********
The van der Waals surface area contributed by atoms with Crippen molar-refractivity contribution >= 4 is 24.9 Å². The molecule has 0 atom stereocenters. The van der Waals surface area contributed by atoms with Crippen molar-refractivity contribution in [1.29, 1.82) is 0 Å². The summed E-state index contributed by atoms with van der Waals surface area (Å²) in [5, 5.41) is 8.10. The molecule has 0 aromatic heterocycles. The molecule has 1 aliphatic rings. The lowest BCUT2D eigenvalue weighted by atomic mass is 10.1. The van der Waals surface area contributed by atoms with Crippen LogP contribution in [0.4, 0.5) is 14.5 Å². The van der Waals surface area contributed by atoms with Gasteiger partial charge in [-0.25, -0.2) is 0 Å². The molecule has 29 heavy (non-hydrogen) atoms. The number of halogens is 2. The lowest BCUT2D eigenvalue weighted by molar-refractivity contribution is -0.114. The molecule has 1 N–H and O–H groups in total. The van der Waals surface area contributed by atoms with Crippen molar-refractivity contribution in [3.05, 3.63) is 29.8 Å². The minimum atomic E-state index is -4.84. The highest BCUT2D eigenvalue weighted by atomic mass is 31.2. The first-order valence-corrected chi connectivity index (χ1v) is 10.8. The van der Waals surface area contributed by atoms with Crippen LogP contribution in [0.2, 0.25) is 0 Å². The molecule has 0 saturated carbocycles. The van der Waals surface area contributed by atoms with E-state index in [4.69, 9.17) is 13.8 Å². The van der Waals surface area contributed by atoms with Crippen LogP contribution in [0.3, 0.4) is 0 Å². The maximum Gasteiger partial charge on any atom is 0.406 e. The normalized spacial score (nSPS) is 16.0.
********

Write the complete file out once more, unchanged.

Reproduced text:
The van der Waals surface area contributed by atoms with Crippen molar-refractivity contribution >= 4 is 24.9 Å². The molecule has 0 atom stereocenters. The van der Waals surface area contributed by atoms with Crippen molar-refractivity contribution in [1.29, 1.82) is 0 Å². The summed E-state index contributed by atoms with van der Waals surface area (Å²) in [5, 5.41) is 8.10. The molecule has 0 aromatic heterocycles. The molecule has 1 aliphatic rings. The lowest BCUT2D eigenvalue weighted by atomic mass is 10.1. The van der Waals surface area contributed by atoms with Crippen LogP contribution in [0.4, 0.5) is 14.5 Å². The van der Waals surface area contributed by atoms with Gasteiger partial charge in [-0.25, -0.2) is 0 Å². The molecule has 29 heavy (non-hydrogen) atoms. The number of halogens is 2. The lowest BCUT2D eigenvalue weighted by molar-refractivity contribution is -0.114. The molecule has 1 N–H and O–H groups in total. The van der Waals surface area contributed by atoms with Crippen molar-refractivity contribution in [3.05, 3.63) is 29.8 Å². The minimum atomic E-state index is -4.84. The highest BCUT2D eigenvalue weighted by atomic mass is 31.2. The first-order valence-corrected chi connectivity index (χ1v) is 10.8. The van der Waals surface area contributed by atoms with Crippen LogP contribution in [0.2, 0.25) is 0 Å². The molecule has 0 saturated carbocycles. The van der Waals surface area contributed by atoms with E-state index in [4.69, 9.17) is 13.8 Å². The van der Waals surface area contributed by atoms with Crippen LogP contribution in [0.3, 0.4) is 0 Å². The maximum Gasteiger partial charge on any atom is 0.406 e. The normalized spacial score (nSPS) is 16.0.